She was out of control, in the heat of passion, and she snapped, defense attorney Kirk Nurmi said today of his client, accused murderer Jodi Arias.
In his closing statements to the jury after four months of testimony in the case, Nurmi argued that Arias was in the fight of her life with her ex-boyfriend, Travis Alexander, on the afternoon of June 4, 2008.
"It was a fight, a fight for life, on both Jodi and Travis's part," Nurmi said.
Nurmi and prosecutor Juan Martinez made their final statements to the jury after four months of presenting testimony on the case.
The jury, made up of eight men and four women, began deliberating shortly after 6:30 p.m. EST. They will decide whether Arias is guilty of murder and whether she will face the death penalty.
The day was filled with Nurmi and Martinez going back and forth over whether Arias' version of events on the day of Alexander's death could be believed. The crux of the case, they argued, was whether Arias planned to go to Alexander's home and kill him, or killed him during a fight that got out of hand.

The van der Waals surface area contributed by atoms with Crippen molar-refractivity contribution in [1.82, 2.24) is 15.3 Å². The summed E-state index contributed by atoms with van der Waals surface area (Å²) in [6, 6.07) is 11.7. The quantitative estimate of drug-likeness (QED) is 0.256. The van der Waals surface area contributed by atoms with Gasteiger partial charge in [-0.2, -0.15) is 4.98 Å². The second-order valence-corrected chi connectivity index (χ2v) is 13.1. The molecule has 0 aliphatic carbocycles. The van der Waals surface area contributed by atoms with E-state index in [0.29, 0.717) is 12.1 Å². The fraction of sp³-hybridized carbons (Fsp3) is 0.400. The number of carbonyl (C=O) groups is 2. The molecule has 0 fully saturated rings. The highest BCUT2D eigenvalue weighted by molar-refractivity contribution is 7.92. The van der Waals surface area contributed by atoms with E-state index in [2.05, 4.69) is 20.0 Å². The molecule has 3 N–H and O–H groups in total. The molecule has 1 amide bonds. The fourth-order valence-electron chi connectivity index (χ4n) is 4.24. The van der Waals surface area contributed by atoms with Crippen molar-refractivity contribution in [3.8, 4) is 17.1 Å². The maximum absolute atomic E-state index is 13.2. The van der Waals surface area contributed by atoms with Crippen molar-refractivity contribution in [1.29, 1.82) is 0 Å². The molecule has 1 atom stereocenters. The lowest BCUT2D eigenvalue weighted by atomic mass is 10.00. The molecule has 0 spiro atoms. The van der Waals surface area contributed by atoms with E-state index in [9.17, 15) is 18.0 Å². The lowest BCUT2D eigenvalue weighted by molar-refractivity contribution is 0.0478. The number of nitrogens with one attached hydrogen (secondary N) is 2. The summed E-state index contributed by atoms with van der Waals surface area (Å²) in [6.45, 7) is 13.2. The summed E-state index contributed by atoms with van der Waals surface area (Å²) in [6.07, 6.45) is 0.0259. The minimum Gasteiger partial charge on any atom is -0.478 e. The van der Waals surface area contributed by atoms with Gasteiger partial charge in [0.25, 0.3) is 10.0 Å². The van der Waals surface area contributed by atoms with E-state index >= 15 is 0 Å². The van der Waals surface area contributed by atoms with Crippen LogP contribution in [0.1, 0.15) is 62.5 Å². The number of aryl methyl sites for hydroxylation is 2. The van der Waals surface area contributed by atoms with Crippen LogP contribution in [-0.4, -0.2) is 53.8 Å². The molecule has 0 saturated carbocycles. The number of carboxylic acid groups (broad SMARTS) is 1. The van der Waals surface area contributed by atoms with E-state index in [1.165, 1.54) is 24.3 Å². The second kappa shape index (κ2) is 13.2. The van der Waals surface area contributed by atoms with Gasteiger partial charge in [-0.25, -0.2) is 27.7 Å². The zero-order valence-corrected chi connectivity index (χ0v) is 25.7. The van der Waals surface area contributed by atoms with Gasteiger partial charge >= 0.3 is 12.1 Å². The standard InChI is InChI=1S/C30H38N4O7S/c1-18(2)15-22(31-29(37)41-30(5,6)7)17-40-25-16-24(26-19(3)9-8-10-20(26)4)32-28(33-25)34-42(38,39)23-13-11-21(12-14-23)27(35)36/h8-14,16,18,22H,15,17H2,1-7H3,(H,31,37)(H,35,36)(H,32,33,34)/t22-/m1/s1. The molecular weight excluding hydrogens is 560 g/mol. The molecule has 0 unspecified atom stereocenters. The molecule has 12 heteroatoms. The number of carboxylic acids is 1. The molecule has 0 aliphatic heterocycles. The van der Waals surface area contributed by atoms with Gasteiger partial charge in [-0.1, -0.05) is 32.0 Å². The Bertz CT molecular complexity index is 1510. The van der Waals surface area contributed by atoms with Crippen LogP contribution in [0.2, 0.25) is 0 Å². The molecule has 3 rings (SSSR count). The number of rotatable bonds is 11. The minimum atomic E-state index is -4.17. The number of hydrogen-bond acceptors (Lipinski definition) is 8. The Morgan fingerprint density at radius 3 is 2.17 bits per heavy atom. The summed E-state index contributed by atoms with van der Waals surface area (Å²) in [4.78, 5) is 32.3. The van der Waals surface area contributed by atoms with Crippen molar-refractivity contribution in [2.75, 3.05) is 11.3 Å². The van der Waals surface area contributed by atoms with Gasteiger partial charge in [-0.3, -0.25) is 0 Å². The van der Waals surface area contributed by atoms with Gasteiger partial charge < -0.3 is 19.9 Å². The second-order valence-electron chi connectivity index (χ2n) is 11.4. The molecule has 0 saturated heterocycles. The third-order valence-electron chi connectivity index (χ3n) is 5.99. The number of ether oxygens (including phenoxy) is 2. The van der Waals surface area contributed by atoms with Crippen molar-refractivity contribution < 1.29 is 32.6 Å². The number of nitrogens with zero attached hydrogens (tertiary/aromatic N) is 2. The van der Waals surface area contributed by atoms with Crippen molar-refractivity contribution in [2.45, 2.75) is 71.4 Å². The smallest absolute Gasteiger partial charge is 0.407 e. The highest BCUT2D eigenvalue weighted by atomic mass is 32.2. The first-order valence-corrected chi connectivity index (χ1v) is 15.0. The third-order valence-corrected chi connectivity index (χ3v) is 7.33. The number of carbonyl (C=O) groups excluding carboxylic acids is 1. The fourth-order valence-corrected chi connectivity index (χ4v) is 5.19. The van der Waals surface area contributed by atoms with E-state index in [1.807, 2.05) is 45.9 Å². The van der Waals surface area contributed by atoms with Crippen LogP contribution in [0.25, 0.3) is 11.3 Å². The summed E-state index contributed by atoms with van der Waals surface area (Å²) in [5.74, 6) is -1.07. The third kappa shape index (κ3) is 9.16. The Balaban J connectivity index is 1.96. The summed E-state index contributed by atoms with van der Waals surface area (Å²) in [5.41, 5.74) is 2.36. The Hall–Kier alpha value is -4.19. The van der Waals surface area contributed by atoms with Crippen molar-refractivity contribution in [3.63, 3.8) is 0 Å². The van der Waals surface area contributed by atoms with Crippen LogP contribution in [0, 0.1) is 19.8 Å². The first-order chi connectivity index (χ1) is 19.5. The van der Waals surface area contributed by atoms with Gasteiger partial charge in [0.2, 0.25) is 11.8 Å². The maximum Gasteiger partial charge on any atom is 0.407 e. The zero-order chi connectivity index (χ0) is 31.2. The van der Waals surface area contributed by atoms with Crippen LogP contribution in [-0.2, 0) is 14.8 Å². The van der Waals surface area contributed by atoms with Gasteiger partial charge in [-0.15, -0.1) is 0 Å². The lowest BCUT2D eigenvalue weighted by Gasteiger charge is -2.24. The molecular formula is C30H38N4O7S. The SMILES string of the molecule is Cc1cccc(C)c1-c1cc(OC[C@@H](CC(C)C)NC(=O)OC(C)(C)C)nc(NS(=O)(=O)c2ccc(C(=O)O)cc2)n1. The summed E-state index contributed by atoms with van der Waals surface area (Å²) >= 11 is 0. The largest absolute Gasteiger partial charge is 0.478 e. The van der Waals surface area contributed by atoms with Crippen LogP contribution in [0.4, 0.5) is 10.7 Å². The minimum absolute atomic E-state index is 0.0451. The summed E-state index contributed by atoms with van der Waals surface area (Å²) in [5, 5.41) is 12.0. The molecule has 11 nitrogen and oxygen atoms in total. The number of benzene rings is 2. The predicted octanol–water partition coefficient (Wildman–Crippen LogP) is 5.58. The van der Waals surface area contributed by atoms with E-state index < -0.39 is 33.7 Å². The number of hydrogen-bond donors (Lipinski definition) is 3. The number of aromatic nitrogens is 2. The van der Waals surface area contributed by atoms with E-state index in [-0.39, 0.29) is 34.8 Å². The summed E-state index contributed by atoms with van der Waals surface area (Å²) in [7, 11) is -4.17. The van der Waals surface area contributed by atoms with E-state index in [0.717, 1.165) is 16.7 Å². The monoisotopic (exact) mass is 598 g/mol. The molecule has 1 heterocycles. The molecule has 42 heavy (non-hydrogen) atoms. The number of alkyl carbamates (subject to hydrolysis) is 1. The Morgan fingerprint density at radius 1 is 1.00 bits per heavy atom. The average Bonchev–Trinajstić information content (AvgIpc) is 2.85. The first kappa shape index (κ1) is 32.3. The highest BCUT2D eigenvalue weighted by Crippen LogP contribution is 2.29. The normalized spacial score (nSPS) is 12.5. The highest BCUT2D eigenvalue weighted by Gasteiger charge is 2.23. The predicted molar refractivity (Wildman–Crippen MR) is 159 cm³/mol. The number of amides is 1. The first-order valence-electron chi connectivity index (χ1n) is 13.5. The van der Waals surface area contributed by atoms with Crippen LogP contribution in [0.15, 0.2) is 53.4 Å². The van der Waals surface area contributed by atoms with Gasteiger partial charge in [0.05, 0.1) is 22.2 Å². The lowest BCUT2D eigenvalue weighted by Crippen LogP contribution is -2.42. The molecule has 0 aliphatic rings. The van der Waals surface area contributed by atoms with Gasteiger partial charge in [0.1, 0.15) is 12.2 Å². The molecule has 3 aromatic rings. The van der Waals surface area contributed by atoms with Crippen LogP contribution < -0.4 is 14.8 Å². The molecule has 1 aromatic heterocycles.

Nurmi said during his closing remarks that the 27 stab wounds, gunshot to the head, and slit throat suffered by Alexander were signs that Arias lost her temper when she fought back against Alexander. He said she had the perspective of a battered woman, after months of emotional and occasionally physical abuse.
Arias has testified that she was taking nude photos of Alexander in the shower when she dropped his camera, causing him to explode in a rage and throw her to the bathroom floor. She told the Arizona jury she shot him in self-defense but does not remember stabbing him.
"It may be that Jodi Arias didn't know when to stop," he said. "Couldn't it also be that after everything that she simply snapped? She may not know it, but she may very well have snapped. Out of control. Sudden heat of passion. We have been through so much and look what happened now, this instance of violence went too far."